As you’ve probably realized by now, I have mental issues. I started out with depression and OCD, and the new diagnosis is bipolar disorder. I’ve spent years wearing two changes of identical clothing, not able to muster the energy or desire to wash myself and obsessively into playing video games and reading fan fiction to keep my mind occupied and off of the topic of my persistent misery, for which I could see no cure.
There is a cure. It’s cannabis and meditation. And possibly mood stabilizers. We’ll have to see how that goes.
The result of the cure is that I’ve opened up and started growing as a person again. One of the ways I’ve opened up is that I’ve started desiring pretty things. As my husband puts it, I’ve discovered my inner 12-year-old and she likes pink. (And peach and gold, and all things bright and jewel-toned.)
I started out on Polyvore (http://www.polyvore.com/), a site where you can pick things you like from all sorts of stores and price ranges and save your choices. Like Pinterest (My Sparkly Princess board) but in store format. I found a few things I liked and saved them. I had no intentions of buying them. It was simply a step I was taking — want nicer things in my life. Have dreams and desires, rather than confining myself to shapeless garments. (Not that there’s anything wrong with confining oneself to shapeless garments if you so choose. If that’s what you want, I’m all for you having it. But my husband dressed to a better standard and, if I admitted it to myself, I wanted to as well. I just didn’t see the point.) Now I’ve come back to life and I’m indulging the 12-year-old girl in me.
I also looked into hobbies which might help me pursue my interests, hopefully so I could partake in them without breaking the bank on lots of new things which I didn’t need. I tried some fashion design software, and found all of them to be too difficult to use. But I managed to draw (poorly), the perfect outfit for me. A dark red jacket with flared sleeves and a high collar, that hugs the torso and then flairs at the waist, covering a white shirt that also hugs the waist, over a pair of dark leggings. With boots. It’s the outfit my inner self puts on before she goes off to adventure.
The day before yesterday my mother found a coat for me for Christmas and asked me if I liked it before she bought it. It’s red, with flared sleeves, a high collar, hugs the torso and flairs at the waist. It’s the perfect jacket for my inner sparkly princess.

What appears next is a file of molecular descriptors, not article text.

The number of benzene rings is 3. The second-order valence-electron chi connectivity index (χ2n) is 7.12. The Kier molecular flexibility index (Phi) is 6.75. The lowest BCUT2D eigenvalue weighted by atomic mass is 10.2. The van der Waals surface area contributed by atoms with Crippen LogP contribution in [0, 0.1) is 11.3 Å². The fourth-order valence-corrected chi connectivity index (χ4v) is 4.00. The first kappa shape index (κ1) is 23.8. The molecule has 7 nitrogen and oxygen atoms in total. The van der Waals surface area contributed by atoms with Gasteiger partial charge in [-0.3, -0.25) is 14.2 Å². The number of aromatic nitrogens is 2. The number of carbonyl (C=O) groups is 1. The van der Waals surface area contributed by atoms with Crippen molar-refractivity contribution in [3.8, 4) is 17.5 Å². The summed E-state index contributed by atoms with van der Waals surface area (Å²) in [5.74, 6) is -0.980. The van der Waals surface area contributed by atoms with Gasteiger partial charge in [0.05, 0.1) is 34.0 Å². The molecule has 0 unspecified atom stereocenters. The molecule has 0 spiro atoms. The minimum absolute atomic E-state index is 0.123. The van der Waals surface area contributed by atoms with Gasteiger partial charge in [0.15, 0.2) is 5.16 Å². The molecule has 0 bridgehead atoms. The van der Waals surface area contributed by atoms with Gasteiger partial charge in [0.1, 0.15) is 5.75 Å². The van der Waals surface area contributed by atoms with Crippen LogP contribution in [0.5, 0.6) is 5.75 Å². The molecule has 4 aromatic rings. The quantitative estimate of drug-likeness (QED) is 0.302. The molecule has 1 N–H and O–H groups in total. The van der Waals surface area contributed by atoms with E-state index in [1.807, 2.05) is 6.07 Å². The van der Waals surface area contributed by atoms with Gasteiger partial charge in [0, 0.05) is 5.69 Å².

If I could have one piece of my dream outfit, then surely it would be possible to have the rest of it as well? I found all three pieces, and for under $100. I could add jewelry for $40. I immediately went and asked my husband if I could have it (as we live on a diminished income) and he was okay with it.
I get to be a sparkly princess! I’m so happy! It’s almost like being a real person!
I’m torn inside about the notion of spending money on myself. If two interchangeable outfits (with a sweater and gloves for winter) is enough, then why spend more? Surely the money could be used for better purposes. After all, the more you have, the more you want and the more you want, the more suffering you cause yourself. And the satisfaction of wanting and buying is much greater than the satisfaction of having, isn’t it? Better not to get anything.
And yet, there’s a hidden message that goes with those kind of beliefs. And it is, “I am not worth money being spent on me to help me feel good and attractive.” This is, I think, the real message I’ve been living with, not, “I will eschew worldly possessions so that others may have more.” For that reason, and because I’m into trying new things as part of my policy for curing my mental illness, I believe that it is all right to be selfish enough to want to look nice if it genuinely helps my self-esteem issues. It’s all right to want to be a sparkly princess. Just keep it affordable.